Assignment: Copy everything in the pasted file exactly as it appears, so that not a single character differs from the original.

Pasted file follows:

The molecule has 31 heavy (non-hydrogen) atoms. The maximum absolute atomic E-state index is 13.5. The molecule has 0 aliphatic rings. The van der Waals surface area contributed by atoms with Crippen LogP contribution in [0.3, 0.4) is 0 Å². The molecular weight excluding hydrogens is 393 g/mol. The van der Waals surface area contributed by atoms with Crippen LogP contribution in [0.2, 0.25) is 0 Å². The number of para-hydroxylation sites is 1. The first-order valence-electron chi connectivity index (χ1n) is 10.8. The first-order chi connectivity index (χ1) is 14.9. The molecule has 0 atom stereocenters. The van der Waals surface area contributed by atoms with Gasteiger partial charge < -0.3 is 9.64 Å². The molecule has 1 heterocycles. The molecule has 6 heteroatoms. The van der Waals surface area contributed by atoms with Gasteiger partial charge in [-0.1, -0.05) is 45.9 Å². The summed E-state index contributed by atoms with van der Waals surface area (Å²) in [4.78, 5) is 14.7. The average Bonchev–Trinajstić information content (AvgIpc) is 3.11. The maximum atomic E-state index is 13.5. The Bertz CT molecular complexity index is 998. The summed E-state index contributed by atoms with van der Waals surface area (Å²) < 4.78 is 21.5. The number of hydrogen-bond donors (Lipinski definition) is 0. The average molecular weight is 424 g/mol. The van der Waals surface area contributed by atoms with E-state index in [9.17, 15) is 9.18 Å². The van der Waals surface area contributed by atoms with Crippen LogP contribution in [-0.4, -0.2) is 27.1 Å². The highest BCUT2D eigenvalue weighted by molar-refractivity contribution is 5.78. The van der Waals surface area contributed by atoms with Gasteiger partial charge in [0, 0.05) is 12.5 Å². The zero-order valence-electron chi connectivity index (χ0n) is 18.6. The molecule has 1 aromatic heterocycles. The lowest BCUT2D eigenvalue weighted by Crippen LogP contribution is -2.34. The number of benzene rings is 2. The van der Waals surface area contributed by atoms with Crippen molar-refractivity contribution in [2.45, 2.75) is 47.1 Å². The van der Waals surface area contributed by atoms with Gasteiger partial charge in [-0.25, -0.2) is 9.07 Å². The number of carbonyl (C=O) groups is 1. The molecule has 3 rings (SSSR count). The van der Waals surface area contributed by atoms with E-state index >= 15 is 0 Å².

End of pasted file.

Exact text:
The molecule has 31 heavy (non-hydrogen) atoms. The maximum absolute atomic E-state index is 13.5. The molecule has 0 aliphatic rings. The van der Waals surface area contributed by atoms with Crippen LogP contribution in [0.3, 0.4) is 0 Å². The molecular weight excluding hydrogens is 393 g/mol. The van der Waals surface area contributed by atoms with Crippen LogP contribution in [0.2, 0.25) is 0 Å². The number of para-hydroxylation sites is 1. The first-order valence-electron chi connectivity index (χ1n) is 10.8. The first-order chi connectivity index (χ1) is 14.9. The molecule has 0 atom stereocenters. The van der Waals surface area contributed by atoms with Gasteiger partial charge < -0.3 is 9.64 Å². The molecule has 1 heterocycles. The molecule has 6 heteroatoms. The van der Waals surface area contributed by atoms with Gasteiger partial charge in [-0.1, -0.05) is 45.9 Å². The summed E-state index contributed by atoms with van der Waals surface area (Å²) in [4.78, 5) is 14.7. The average Bonchev–Trinajstić information content (AvgIpc) is 3.11. The maximum atomic E-state index is 13.5. The Bertz CT molecular complexity index is 998. The summed E-state index contributed by atoms with van der Waals surface area (Å²) < 4.78 is 21.5. The number of hydrogen-bond donors (Lipinski definition) is 0. The average molecular weight is 424 g/mol. The van der Waals surface area contributed by atoms with E-state index in [9.17, 15) is 9.18 Å². The van der Waals surface area contributed by atoms with Crippen LogP contribution in [-0.4, -0.2) is 27.1 Å². The highest BCUT2D eigenvalue weighted by molar-refractivity contribution is 5.78. The van der Waals surface area contributed by atoms with Gasteiger partial charge in [0, 0.05) is 12.5 Å². The zero-order valence-electron chi connectivity index (χ0n) is 18.6. The molecule has 1 aromatic heterocycles. The lowest BCUT2D eigenvalue weighted by Crippen LogP contribution is -2.34. The number of benzene rings is 2. The van der Waals surface area contributed by atoms with Crippen molar-refractivity contribution in [2.45, 2.75) is 47.1 Å². The van der Waals surface area contributed by atoms with Gasteiger partial charge in [-0.25, -0.2) is 9.07 Å². The number of carbonyl (C=O) groups is 1. The molecule has 3 rings (SSSR count). The van der Waals surface area contributed by atoms with E-state index >= 15 is 0 Å².